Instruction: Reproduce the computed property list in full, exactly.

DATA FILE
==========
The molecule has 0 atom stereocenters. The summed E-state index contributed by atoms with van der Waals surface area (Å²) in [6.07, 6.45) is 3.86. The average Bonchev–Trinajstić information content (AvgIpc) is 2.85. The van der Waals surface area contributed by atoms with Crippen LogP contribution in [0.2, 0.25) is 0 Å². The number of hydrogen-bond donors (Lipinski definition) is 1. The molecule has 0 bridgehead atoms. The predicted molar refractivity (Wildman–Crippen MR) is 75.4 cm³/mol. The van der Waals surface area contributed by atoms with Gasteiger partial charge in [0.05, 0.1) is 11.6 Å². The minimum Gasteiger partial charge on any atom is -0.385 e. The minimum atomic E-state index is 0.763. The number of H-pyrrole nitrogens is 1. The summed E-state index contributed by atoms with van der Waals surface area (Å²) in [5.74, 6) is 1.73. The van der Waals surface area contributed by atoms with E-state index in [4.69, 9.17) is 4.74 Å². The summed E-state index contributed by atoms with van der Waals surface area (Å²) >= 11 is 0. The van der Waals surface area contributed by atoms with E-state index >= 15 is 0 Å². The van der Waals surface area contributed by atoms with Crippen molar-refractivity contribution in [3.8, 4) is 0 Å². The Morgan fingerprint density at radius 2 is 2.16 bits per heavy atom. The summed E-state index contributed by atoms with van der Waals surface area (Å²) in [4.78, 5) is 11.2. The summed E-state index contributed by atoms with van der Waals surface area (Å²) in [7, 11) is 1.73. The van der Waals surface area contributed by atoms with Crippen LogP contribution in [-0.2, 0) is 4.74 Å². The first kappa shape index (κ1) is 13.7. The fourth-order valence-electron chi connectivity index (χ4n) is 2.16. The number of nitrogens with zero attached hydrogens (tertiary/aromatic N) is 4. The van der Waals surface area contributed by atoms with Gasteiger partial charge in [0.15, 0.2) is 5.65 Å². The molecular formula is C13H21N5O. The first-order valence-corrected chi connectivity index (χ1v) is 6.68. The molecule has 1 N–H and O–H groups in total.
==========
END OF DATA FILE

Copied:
The molecule has 0 atom stereocenters. The summed E-state index contributed by atoms with van der Waals surface area (Å²) in [6.07, 6.45) is 3.86. The average Bonchev–Trinajstić information content (AvgIpc) is 2.85. The van der Waals surface area contributed by atoms with Crippen LogP contribution in [0.2, 0.25) is 0 Å². The number of hydrogen-bond donors (Lipinski definition) is 1. The molecule has 0 bridgehead atoms. The predicted molar refractivity (Wildman–Crippen MR) is 75.4 cm³/mol. The van der Waals surface area contributed by atoms with Gasteiger partial charge in [0.05, 0.1) is 11.6 Å². The minimum Gasteiger partial charge on any atom is -0.385 e. The minimum atomic E-state index is 0.763. The number of H-pyrrole nitrogens is 1. The summed E-state index contributed by atoms with van der Waals surface area (Å²) in [5.74, 6) is 1.73. The van der Waals surface area contributed by atoms with E-state index in [4.69, 9.17) is 4.74 Å². The summed E-state index contributed by atoms with van der Waals surface area (Å²) >= 11 is 0. The van der Waals surface area contributed by atoms with E-state index >= 15 is 0 Å². The van der Waals surface area contributed by atoms with Crippen molar-refractivity contribution in [3.8, 4) is 0 Å². The Morgan fingerprint density at radius 2 is 2.16 bits per heavy atom. The summed E-state index contributed by atoms with van der Waals surface area (Å²) in [4.78, 5) is 11.2. The summed E-state index contributed by atoms with van der Waals surface area (Å²) in [7, 11) is 1.73. The van der Waals surface area contributed by atoms with Crippen LogP contribution in [-0.2, 0) is 4.74 Å². The first kappa shape index (κ1) is 13.7. The fourth-order valence-electron chi connectivity index (χ4n) is 2.16. The number of nitrogens with zero attached hydrogens (tertiary/aromatic N) is 4. The van der Waals surface area contributed by atoms with Gasteiger partial charge in [0.15, 0.2) is 5.65 Å². The molecular formula is C13H21N5O. The first-order valence-corrected chi connectivity index (χ1v) is 6.68. The molecule has 1 N–H and O–H groups in total.